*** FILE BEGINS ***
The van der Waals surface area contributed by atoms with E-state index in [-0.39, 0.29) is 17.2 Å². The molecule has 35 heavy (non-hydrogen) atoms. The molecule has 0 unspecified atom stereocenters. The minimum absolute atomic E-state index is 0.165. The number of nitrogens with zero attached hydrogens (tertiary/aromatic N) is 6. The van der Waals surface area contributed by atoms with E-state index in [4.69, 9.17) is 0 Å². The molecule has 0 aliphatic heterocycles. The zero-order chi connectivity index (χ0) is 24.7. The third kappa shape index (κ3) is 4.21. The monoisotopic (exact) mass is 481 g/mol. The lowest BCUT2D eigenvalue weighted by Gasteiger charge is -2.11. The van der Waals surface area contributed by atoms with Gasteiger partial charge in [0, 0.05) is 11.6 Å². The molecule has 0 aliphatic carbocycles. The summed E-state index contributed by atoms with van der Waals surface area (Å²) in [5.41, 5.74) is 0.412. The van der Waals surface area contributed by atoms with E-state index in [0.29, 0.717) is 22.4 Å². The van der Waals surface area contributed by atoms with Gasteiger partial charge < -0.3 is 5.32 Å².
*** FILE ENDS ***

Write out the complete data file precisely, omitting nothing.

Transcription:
The van der Waals surface area contributed by atoms with E-state index in [-0.39, 0.29) is 17.2 Å². The molecule has 35 heavy (non-hydrogen) atoms. The molecule has 0 unspecified atom stereocenters. The minimum absolute atomic E-state index is 0.165. The number of nitrogens with zero attached hydrogens (tertiary/aromatic N) is 6. The van der Waals surface area contributed by atoms with E-state index in [4.69, 9.17) is 0 Å². The molecule has 0 aliphatic heterocycles. The zero-order chi connectivity index (χ0) is 24.7. The third kappa shape index (κ3) is 4.21. The monoisotopic (exact) mass is 481 g/mol. The lowest BCUT2D eigenvalue weighted by Gasteiger charge is -2.11. The van der Waals surface area contributed by atoms with Gasteiger partial charge in [0, 0.05) is 11.6 Å². The molecule has 0 aliphatic carbocycles. The summed E-state index contributed by atoms with van der Waals surface area (Å²) in [5.41, 5.74) is 0.412. The van der Waals surface area contributed by atoms with E-state index in [0.29, 0.717) is 22.4 Å². The van der Waals surface area contributed by atoms with Gasteiger partial charge < -0.3 is 5.32 Å².